Author Name (Booker Prize winner(s), year(s) / Year of Nobel Prize)

William Golding (“Rites of Passage”, 1980 / 1983),
Nadine Gordimer (“The Conservationist”, 1974 / 1991)
VS Naipaul (“In a Free State”, 1971 / 2001)
JM Coetzee (“Life & Times of Michael K” 1983 and “Disgrace”, 1999 / 2003)
Kazuo Ishiguro (“Remains of the Day”, 1989 / 2017)

For the record, JM Coetzee was the first author to win two Booker Prizes. Peter Carey and Hilary Mantel have also achieved this feat.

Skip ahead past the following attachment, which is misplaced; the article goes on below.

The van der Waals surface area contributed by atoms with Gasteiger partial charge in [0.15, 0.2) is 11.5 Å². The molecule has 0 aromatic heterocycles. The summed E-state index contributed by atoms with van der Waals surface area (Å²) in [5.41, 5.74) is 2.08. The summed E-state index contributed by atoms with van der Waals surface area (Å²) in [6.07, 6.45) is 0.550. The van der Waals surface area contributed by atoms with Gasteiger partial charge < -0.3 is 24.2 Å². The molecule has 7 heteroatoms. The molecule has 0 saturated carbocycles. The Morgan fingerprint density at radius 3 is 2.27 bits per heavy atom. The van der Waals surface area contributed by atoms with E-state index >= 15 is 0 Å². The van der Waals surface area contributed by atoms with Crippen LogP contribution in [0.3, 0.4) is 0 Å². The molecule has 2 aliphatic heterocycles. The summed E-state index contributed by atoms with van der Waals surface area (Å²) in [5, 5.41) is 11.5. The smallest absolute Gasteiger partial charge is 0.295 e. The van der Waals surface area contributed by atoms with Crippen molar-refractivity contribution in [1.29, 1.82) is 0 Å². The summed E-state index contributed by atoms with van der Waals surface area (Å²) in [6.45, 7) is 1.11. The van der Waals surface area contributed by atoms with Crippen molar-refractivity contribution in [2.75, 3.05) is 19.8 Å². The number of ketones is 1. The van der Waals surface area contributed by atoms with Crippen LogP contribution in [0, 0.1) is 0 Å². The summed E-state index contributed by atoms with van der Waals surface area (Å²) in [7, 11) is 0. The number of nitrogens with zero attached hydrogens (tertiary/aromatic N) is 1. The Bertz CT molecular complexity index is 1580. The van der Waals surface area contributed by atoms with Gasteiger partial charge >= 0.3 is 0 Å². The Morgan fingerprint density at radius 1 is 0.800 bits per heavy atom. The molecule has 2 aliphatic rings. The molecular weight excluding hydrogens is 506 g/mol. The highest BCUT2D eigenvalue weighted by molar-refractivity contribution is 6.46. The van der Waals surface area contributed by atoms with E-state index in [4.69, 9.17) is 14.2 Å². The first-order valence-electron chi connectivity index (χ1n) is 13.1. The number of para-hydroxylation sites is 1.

Finally, this piece from the Man Booker website also lists Alice Munro, winner of the Man Booker International Prize in 2009 and the Nobel in 2013, but she doesn’t make it into my list. The Man Booker International Prize was only awarded in that form in alternating years between 2005 and 2015, recognizing an author’s body of work. Since 2016 it has been awarded to a single work in its English translation. The Man Booker article is currently titled “The Nobel gets there, 18 years late” and begins: “Just as long as the Nobel Prize committee knows, the Man Booker spotted Kazuo Ishiguro first.  Many congratulations are due to the unassuming Ishiguro on winning the Nobel Prize for Literature, a mere 18 years after he won the then Booker Prize for The Remains of the Day.” I know it’s maths rather than literature, but 28 years (not 18) have elapsed since 1989. That’s 28 years in which I have continued to read nothing by Patrick White, Isaac Bashevis Singer, Czeslaw Milosz, Odysseus Elytis and dozens of other Nobel Laureates. Perhaps I should address that right now. Let’s see. Here’s a link to a Czeslaw Milosz poem that begins, “The history of my stupidity would fill many volumes.” That sounds right up my street.